Years Operated: 1905-present
Headquarters: Dublin, Ireland
Business: Industrial equipment for shipbuilding, mining, construction and petrochemical industry
Asbestos Trust: No
Bankruptcy Status: Not bankrupt
Ingersoll Rand (IR) is one of the leaders in global manufacturing of industrial equipment including mining and drilling machinery, power tools, and manual and electric chains hoists. Simon Ingersoll founded its predecessor, Ingersoll Rock Drill Company, in 1871. The company later took the name Ingersoll-Sergeant Drill Company before it merged with Rand Drill Company in 1905, resulting in the company known today as Ingersoll Rand. Its main three divisions were the Industrial Technologies, Climate Control Technologies and Security Technologies divisions.
In 2008, IR acquired and absorbed into its Climate Control Technologies division the established HVAC supplier Trane. Trane was formerly known as American Standard Companies, Inc., and used asbestos in many of its HVAC components. At the time of the Ingersoll Rand acquisition, Trane was reported to have 105,023 open asbestos claims. Prior to the 1980s, other IR products such as gaskets, valve packing and compressors made use of asbestos as a strengthener and heat insulator.
Today, IR's main focus is on mining and construction equipment as well as drilling and blasting procedures.
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IR has been involved in ongoing asbestos litigation and continues to face lawsuits in both federal and state courts. The lawsuits are predominantly associated with the company’s production of pumps and compressors, which incorporated gaskets and other asbestos-containing parts. As of early 2008, IR had settled more than 208,000 asbestos claims, with payouts totaling more than $308 million. Today, the company faces more than 100,000 pending claims, and it expects to pay up to $755 million for pending and future asbestos claims by 2053.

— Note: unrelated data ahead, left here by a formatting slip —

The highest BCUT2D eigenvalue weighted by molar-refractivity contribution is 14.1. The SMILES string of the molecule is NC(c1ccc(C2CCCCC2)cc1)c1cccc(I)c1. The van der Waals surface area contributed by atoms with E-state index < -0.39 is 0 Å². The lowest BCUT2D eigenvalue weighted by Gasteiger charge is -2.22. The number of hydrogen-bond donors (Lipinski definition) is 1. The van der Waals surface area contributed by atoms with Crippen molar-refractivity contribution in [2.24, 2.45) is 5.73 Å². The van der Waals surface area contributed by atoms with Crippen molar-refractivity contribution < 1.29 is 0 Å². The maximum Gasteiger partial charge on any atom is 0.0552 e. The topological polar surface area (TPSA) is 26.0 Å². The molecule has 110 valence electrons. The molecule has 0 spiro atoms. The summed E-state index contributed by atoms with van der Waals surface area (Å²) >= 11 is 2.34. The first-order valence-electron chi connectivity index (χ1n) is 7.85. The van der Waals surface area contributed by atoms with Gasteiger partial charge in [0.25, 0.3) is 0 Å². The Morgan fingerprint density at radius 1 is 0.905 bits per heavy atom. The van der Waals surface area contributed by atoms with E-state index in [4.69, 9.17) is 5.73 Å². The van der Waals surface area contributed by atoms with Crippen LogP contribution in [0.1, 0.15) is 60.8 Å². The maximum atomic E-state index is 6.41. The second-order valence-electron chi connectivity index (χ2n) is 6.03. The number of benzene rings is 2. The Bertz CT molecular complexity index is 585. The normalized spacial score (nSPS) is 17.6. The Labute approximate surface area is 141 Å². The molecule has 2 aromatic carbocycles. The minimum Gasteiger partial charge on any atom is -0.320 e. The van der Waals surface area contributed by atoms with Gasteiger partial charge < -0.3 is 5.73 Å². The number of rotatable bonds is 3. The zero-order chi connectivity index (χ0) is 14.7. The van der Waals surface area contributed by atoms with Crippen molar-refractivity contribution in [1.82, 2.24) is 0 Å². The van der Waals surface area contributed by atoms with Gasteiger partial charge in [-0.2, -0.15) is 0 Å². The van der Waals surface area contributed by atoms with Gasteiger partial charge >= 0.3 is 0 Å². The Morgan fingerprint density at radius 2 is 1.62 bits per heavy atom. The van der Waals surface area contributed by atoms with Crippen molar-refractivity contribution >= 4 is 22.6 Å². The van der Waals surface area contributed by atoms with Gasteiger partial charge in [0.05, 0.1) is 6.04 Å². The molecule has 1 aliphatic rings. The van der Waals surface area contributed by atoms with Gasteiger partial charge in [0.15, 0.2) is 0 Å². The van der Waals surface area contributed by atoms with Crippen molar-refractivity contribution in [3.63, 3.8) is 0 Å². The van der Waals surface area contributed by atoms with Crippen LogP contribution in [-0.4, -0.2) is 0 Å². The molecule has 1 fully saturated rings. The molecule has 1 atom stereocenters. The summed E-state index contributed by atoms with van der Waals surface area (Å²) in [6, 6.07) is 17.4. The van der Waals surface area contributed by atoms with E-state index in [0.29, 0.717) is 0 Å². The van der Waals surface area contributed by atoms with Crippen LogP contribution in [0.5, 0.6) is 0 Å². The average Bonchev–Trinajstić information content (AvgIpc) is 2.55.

A Florida jury recently awarded nearly $1 million to Woodrow McBride’s widow Betty. McBride worked as a power plant worker from 1968 to 1996 and came into regular contact with asbestos-containing products manufactured by IR and several other companies. As a result of his exposure, he received a mesothelioma diagnosis in 2005. He filed the lawsuit in August 2006, just one month before he died.
The jury reached a verdict in 2009 against IR and 16 other defendants. The jury awarded McBride’s widow, the executor of his estate, nearly $1 million for medical bills, past pain and suffering, and future pain and suffering.
IR’s asbestos-containing products were used for a variety of purposes. Among those who may have been exposed to asbestos via IR products include boiler workers, factory workers, shipyard employees, maintenance personnel and engineers. Employees were at an additional risk if they worked in environments where asbestos was present in workstation fixtures and protective clothing.
IR’s asbestos-containing products included valve packing, compressors, sheet packing, steam pump packing, gaskets and braided asbestos.
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